There was some discussion in this committee if these regulations did what this private member's bill is calling for, and what she clarifies here in her statement was:
However, the penalties associated with those offences are not very high. They're related to section 46 of the CDSA act and are for a maximum of up to two years. So they are very low penalties, but they are violations of a regulation.
There were questions. I'm hoping that today we're going to be able to resolve many of the questions people had with regard to the private member's bill in terms of its effectiveness, in terms of its ability to truly combat the harmful effects of crystal meth in our communities.
All of us have seen the news reports, we've heard the stories of people who have been drastically affected by crystal meth, and I think everyone around this table does not want to see this harm continued.
I don't know if any of you had the opportunity, but I believe on January 9 of this past year CTV brought forward a story that outlined the story of a lady from Saskatchewan who felt she had to sue her crystal meth dealer. She was successful in that, but when she was questioned as to why she felt she needed to do that, she said the federal and provincial governments had let them down on this issue. “With the criminal justice system there wasn't much of an investigation, so me and my family were frustrated. We found a different way to hold them responsible, through the civil justice system.”
I think it's important for us to step up to the plate, to do what the provincial ministers are asking us to do, what the City of Vancouver has asked us to do and what the FCM would hope we would do.
I thank you for this opportunity. I'm hoping that as we move through today we will have this opportunity to have additional clarity on this issue, and we can work together and combat this horrible drug in our communities.
Sir, it's a pleasure being before you again today.
Since our last appearance in December, the RCMP has had a chance to review the proposed bill with its amendments and is able to provide a recommendation as requested last time.
Since that time, the RCMP has released its 2006 drug situation report , which shows that within a two-year period Canada has reversed its methamphetamine supply pattern status from an importer and consumer country to that of a producer and exporter country. Those who traffic in illicit drugs, including methamphetamine, destroy lives, homes, and communities, and the RCMP remains fully committed to enforcing the laws against illicit drugs to the fullest extent.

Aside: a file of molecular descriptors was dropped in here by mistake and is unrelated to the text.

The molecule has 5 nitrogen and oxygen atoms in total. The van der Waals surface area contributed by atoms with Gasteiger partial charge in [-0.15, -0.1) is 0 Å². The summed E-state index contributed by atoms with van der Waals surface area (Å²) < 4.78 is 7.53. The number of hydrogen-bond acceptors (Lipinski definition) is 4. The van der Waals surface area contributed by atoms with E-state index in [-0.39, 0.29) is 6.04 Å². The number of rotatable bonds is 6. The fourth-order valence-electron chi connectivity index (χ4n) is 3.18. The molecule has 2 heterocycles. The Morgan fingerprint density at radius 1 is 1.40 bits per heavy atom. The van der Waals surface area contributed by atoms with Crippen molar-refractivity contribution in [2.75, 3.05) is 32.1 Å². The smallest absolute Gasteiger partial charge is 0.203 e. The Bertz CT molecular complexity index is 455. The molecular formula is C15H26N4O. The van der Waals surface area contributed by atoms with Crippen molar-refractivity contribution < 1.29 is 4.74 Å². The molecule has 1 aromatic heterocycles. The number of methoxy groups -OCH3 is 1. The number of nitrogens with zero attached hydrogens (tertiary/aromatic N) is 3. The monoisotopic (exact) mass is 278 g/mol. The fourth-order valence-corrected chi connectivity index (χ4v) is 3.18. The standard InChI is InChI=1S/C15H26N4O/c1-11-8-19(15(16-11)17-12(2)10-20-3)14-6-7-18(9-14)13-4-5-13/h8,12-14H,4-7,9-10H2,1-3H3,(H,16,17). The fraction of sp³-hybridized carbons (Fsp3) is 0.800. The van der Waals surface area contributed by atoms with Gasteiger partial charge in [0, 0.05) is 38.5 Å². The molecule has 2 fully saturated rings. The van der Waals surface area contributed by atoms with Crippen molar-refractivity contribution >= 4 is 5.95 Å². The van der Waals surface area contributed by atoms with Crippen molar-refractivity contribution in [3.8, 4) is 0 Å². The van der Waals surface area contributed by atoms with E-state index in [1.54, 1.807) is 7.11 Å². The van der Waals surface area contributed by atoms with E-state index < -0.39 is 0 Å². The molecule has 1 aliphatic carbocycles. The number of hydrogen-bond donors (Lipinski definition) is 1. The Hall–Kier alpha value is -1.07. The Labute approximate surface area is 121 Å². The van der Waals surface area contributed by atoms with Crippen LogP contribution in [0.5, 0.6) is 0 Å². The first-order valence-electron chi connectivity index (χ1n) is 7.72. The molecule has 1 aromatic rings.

As stated in our previous testimony, the RCMP's concern with the current methamphetamine situation in Canada is twofold. First, the current legislation requires investigations to be maintained until the very final stages of a chemical synthesis operation. Consequently, law enforcement often has to wait until a lab is set up and functioning, with suspects active in the final stages of the drug production. Organized crime groups know this all too well, and that's why the accumulation of chemicals and materials often occurs well before production.
Second, clandestine labs pose significant safety threats to the public and first responders from fire, explosions, and groundwater contamination due to hazardous byproducts resulting from production. Labs also pose significant environmental dangers as chemicals are dumped down drains, toilets, or in the bush.
The RCMP feels that the proposed legislative amendments do move the yardstick forward in this case. By introducing the offence of possession, it provides law enforcement with the ability to effectively disrupt these operations prior to the actual production by having the ability to arrest those involved and seize the materials. This has the potential to not only increase our efficiency in the fight against organized crime but also to ensure safer communities by reducing health risks and limiting long-term environmental hazards associated with clandestine drug labs.
I look forward to answering your questions.
That would be true for any operation. For conspiracy to rob a bank, you don't bust them and charge them with bank robbery or attempted robbery until they get into it.
I suppose I'm really just trying to get you to accept what you may not, that the current law already covers almost all of this, except you've packaged it to focus on pre-empting a crystal meth production, a crystal meth lab, before it actually produces the first bit of crystal meth.
You also include the pickup truck here. If the pickup truck is part of the operation, it's included in your bill. A pickup truck is a pickup truck. At what point in time do you intend to apply the intention component? At what point in time is it necessary to attach the intention to use the pickup truck in the crystal meth operation, and what if it has two owners?
I get confused, legally, as to when your bill is intended to apply. Whose intention, and at what time?
Thank you very much, Mr. Chairman.
Thank you for providing us with the report of the federal, provincial and territorial ministers. Of course, it would have been useful to read it in advance, but we will read it this evening.
You stated that the ministers of justice recommended this legislative initiative. I can understand your supporting the amendment tabled by Mr. Moore, that is the government amendment. I also understand that this amendment encapsulates in some respects recommendations 15, 16 and 17 made by the Working Group.
Moreover, the nature of this amendment is understandable, but from an operational standpoint, it poses a problem, in my opinion. First of all, in terms of mens rea, it is very important. In law, culpable intent is never an easy question to determine. In fact, it is always very difficult to ascertain, more difficult even that actus reus. Could you be more explicit? I appreciate that the department supports the amendment. If you have not already done so, I would appreciate it if you could clearly state your reasons for doing so.